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EXCLUSIVE: The Biden administration is criticizing China for failing to take part at the United Nations’ Food Security Ministerial led by Secretary of State Antony Blinken Wednesday, with an official calling the move “disappointing, but sadly not surprising.”
Blinken, on Wednesday, traveled to New York City to convene meetings to mobilize action on global food security amid Russia’s war on Ukraine, which has led to food shortages around the globe.
China, however, did not show up for the meetings Wednesday.
“The Chinese government’s failure to show up at today’s food security ministerial at the United Nations in New York is disappointing, but sadly not surprising,” a Biden administration official told Fox News. “Last year China gave the World Food Program less than 1/1000th what the United States did. This year the UN has not cataloged a single humanitarian contribution from China, after a paltry $9.2 million last year.”
The State Department announced more than $2.3 billion in new global humanitarian food assistance since Russia’s full-scale invasion of Ukraine on Feb. 24, with a specific focus on countries hardest hit by food price hikes.
Secretary of State Antony Blinken ((Kevin Lamarque, Pool via AP) )
The Biden administration plans to announce additional new emergency food assistance during the ministerial in New York City this week, bringing the total U.S. emergency food assistance contribution to nearly $2.6 billion since February.
According to the Financial Tracking Service, China only gave $3.4 million to the World Food Program in 2021, compared to the United States’ contribution of more than $3.6 billion.
The United Nations said China’s total humanitarian funding in 2021 was just $9.2 million, while the UN tracked that the U.S. provided nearly $11 billion in humanitarian assistance.
The UN, in 2022, has not cataloged any contributions from China to humanitarian aid.
Meanwhile, the State Department said the U.S. is also working in a multilateral effort with G7 partners to target the work of international finance institutions, including the World Bank and International Monetary Fund, to mitigate food security challenges.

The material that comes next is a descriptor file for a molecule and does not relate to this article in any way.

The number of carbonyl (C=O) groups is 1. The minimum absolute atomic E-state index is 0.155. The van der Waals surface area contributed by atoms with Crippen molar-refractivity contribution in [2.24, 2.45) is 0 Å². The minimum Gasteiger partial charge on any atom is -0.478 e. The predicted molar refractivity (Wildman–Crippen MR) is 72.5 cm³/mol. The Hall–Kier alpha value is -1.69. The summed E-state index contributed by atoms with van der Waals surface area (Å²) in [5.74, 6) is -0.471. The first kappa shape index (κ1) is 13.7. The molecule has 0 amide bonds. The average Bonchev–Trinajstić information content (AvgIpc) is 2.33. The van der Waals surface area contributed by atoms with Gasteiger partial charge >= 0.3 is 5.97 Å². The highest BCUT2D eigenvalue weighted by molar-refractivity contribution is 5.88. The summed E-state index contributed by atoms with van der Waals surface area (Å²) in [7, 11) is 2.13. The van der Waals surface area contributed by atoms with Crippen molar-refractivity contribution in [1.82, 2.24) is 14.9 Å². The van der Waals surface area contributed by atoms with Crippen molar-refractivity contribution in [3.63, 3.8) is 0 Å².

“The United States recognizes the critical role so many around the world are currently playing to address food insecurity—from governments to the UN to civil society organizations,” the State Department said. “This current crisis requires a global, collaborative response, and the United States is committed to helping coordinate these efforts.”
Blinken’s ministerial-level meeting brings together a “broad, regionally diverse group of 30-35 countries,” the State Department said, specifically those that have been most affected by food insecurity and are in a position “to take action to strengthen global food resilience and security.”
On Thursday, Blinken is expected to chair the first signature event of the U.S. presidency of the UN Security Council, and will hold an open debate focusing on the “critical links between conflict, food security, and Putin’s war on Ukraine as well as how these issues combine to exacerbate food insecurity.”
The U.S. estimates that as many as 40 million people will be pushed into poverty and food insecurity by the end of the year.
“Shortages of fuel and fertilizer in many countries and accelerating spikes in food prices threaten to destabilize fragile societies, increase hunger and malnutrition, drive migration, and cause severe economic dislocation,” the State Department said. “Conflict has greatly exacerbated food security issues globally.”